RV-EF did not improve significantly; the reduction in RV-EDV was compensated by reduction in SV after correction of PR. Because SV is greatly determined by the volume of regurgitant flow, this method is not useful in load-dependent conditions, eg, before and after PVR. We corrected RV-EF for PR and TR as well as residual intracardiac shunts by using the net pulmonary flow, instead of the SV based on ED and ES volumes. Using this method, a dramatic increase in RV-EFcor was seen from 25% to 43%. However, RV-EDV is also load-dependent, and therefore RV-ESV might be the best parameter for systolic function of the RV. This parameter showed a decrease of 30%.
Symptomatic improvement in clinical symptoms was striking. After 6 months, validity class had improved significantly, and most patients with symptoms before surgery were now symptom free. This is in accordance with previous studies.8,14,23⇓⇓ Normalization of validity was dependent on preoperative validity class.
The differences between our results and those of Therrien et al14 are remarkable. In both studies, mean age at PVR was ≈30 years. Nonetheless, our patients underwent total correction at earlier age than those of Therrien et al14 (our group versus their group, 5.7 versus 12.1 years). Additionally, in their group, 40% underwent concomitant relief of infundibular stenosis, whereas only 2 (8%) of our patients underwent such a procedure. Another, more likely, explanation is the measurement technique. In a later study by Therrien et al24 of patients with a median age of 28.2 years, transthoracic echocardiographic measurements showed a decrease in the number of patients with moderate to severe right ventricular dilatation after PVR compared with preoperatively. This is in accordance with our findings.
A regurgitant pulmonary valve is usually replaced by a pulmonary homograft. However, bioprosthetic conduits and mechanical valve prostheses have been reported as alternatives.23 We used homografts, because they are excellent pulmonary valve substitutes with very low gradients. Pulmonary homografts are preferred over aortic homografts in the pulmonary position because of their better durability.25 Pulmonary homografts may suffer from calcific degeneration and may need later replacement.25 Some surgeons use mechanical valves in the pulmonary position, but because the patients are usually young, and females may develop a wish for pregnancy, we prefer to avoid life-long anticoagulation. The lifetime of a pulmonary homograft remains unclear. Possibly, the durability of cryopreserved pulmonary homografts used for late PVR after Fallot repair is similar to that of pulmonary homografts, which are orthotopically used to reconstruct the right ventricular outflow tract in the Ross procedure. In the International Ross Registry report of 2523 documented Ross operations, freedom from reoperation on the right ventricular outflow tract was 92% at 10 years and 85% at 25 years.26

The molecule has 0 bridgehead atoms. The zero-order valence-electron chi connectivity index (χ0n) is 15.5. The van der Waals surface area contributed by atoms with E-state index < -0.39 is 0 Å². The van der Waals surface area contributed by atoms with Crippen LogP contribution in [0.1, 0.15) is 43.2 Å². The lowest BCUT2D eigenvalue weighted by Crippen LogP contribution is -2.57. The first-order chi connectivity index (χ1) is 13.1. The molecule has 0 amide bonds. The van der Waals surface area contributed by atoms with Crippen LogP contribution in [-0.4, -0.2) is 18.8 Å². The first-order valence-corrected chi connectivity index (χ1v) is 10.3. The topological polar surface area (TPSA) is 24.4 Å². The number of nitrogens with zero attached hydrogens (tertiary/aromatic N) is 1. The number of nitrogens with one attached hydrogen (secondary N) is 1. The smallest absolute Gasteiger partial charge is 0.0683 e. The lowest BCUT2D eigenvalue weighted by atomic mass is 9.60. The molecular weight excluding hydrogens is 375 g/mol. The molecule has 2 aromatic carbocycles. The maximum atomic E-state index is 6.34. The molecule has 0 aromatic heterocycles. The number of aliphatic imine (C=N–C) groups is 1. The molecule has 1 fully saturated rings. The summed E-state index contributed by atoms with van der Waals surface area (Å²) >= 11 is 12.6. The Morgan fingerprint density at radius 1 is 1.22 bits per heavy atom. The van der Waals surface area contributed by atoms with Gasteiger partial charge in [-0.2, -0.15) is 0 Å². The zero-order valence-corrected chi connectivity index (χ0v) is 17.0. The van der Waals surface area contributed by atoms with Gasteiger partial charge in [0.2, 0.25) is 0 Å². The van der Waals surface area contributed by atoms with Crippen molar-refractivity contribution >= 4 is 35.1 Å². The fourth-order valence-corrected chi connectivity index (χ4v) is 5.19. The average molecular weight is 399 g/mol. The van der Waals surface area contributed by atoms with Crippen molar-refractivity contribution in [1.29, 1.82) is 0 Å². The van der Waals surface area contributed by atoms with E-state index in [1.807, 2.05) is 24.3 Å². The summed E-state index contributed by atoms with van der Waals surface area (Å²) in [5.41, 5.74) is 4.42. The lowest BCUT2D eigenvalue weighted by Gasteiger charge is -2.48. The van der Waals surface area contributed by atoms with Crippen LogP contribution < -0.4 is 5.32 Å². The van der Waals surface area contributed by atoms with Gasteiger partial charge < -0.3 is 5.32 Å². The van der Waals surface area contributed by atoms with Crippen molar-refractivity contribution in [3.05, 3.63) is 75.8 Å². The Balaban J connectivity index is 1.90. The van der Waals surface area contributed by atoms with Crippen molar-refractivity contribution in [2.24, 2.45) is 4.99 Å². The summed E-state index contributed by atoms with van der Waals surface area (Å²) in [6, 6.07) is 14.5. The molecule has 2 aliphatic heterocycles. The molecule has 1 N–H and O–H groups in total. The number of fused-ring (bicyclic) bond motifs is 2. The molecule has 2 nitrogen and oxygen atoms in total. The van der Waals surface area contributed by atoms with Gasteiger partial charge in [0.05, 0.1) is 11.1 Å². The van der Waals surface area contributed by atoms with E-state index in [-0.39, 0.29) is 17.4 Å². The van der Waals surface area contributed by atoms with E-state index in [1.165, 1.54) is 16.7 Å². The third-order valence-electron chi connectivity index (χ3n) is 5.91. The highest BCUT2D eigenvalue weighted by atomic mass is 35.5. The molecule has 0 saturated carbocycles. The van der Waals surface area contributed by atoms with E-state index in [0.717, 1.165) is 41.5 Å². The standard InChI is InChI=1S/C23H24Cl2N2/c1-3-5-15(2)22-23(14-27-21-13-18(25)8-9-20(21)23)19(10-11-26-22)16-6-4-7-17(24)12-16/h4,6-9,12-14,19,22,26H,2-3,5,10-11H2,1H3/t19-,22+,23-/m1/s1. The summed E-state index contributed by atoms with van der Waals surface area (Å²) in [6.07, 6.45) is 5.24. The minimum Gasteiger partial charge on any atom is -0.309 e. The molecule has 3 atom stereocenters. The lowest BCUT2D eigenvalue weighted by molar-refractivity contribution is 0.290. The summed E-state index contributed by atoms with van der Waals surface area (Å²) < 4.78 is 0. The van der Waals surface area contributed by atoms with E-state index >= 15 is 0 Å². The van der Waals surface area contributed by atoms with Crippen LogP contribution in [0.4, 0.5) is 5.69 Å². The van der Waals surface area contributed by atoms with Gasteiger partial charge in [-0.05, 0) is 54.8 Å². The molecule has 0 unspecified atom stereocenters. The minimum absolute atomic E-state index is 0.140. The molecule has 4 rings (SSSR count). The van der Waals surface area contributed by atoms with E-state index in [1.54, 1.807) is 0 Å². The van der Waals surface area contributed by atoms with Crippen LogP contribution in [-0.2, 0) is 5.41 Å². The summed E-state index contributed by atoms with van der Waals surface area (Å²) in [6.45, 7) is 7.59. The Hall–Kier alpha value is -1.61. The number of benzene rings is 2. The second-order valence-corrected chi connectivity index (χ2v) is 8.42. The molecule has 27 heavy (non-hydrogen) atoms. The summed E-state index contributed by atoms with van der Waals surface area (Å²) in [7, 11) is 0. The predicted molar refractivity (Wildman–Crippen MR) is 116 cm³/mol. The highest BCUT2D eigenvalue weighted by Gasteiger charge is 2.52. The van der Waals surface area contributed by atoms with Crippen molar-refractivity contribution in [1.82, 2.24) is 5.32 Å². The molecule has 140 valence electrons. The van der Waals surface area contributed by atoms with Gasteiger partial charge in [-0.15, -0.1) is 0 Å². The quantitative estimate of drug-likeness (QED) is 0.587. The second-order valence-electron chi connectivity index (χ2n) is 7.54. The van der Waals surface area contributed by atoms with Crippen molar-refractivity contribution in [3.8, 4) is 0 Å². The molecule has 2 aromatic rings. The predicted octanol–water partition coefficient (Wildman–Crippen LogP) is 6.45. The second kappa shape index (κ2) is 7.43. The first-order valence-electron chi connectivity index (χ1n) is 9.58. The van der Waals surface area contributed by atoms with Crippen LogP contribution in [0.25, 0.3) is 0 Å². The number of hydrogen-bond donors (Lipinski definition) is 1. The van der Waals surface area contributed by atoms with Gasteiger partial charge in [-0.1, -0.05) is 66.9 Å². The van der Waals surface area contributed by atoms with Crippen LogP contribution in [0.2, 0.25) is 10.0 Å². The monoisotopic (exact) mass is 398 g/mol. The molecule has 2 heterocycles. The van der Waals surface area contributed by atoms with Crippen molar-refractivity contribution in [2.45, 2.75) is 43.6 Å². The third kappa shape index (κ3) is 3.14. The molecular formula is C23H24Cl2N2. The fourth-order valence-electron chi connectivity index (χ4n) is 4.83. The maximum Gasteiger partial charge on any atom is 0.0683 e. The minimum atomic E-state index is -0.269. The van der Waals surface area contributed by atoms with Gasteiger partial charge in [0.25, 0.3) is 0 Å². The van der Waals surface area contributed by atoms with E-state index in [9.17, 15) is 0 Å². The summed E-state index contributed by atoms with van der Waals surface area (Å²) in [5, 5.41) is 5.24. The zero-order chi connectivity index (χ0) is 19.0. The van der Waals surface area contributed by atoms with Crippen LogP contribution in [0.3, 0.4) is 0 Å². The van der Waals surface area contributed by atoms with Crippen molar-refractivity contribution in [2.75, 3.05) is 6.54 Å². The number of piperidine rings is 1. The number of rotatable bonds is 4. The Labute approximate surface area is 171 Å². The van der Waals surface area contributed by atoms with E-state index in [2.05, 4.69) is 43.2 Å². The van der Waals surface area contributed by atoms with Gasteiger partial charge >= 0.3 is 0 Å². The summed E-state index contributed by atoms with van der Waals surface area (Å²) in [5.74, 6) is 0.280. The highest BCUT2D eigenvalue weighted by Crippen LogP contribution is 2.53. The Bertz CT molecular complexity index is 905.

Optimal timing of pulmonary valve replacement is still a subject of debate. The amelioration of right ventricular function has to be weighed against the risk of later reoperation for homograft failure. Even in symptom-free patients with right ventricular dilatation as a result of moderate to severe pulmonary regurgitation, we advocate pulmonary valve replacement to prevent and reduce right ventricular dilatation. Additional arguments for this strategy are the predisposition of moderate to severe pulmonary regurgitation for ventricular dysrhythmias27 and the beneficial effect of pulmonary valve replacement on electrical instability and the incidence of tachyarrhythmias.24
This study has some limitations, such as the fact that we were not able to acquire full MRI data in all patients. A common problem, especially in patients with complex cardiac malformations, is the inability to get sufficient cardiac triggering. At present, this problem is minimized by using vector ECG triggering and improved imaging sequences, such as balanced FFE. These techniques were not used in the present study. In our patients, the occurrence of triggering problems was not associated with larger RV volumes or arrhythmias. Motion and metal artifacts (eg, sternal clips) are other well-known problems.
In conclusion, in adult patients late after total correction for tetralogy of Fallot who undergo PVR for moderate to severe pulmonary regurgitation and right ventricular dilatation, MRI measurements showed remarkable hemodynamic improvement. Furthermore, normalization of validity is more likely in patients with preoperative validity class II to III or better than in patients with worse validity. We therefore advocate a less restrictive strategy concerning pulmonary valve replacement in patients with moderate to severe PR and RV dilatation late after total repair for tetralogy of Fallot.
- ↵Allen HD, Gutgesell HP, Clark EB, et al. Moss and Adams’ Heart diseases in Infants, Children, and Adolescents: Including the Fetus and the Young Adult. 6th ed. Philadelphia: Lippincott Williams & Wilkins; 2001: 880–902.
- ↵Gatzoulis MA, Till JA, Somerville J, et al. Mechanoelectrical interaction in tetralogy of Fallot: QRS prolongation relates to right ventricular size and predicts malignant ventricular arrhythmias and sudden death. Circulation. 1995; 92: 231–237.
- ↵Rebergen SA, Chin JG, Ottenkamp J, et al. Pulmonary regurgitation in the late postoperative follow-up of tetralogy of Fallot: volumetric quantitation by nuclear magnetic resonance velocity mapping. Circulation. 1993; 88: 2257–2266.
- ↵Hazekamp MG, Kurvers MM, Schoof PH, et al. Pulmonary valve insertion late after repair of tetralogy of Fallot. Eur J Cardio Thorac Surg. 2001; 19: 667–670.
- ↵Therrien J, Siu SC, Harris L, et al. Impact of pulmonary valve replacement on arrhythmia propensity late after repair of tetralogy of Fallot. Circulation. 2001; 103: 2489–2494.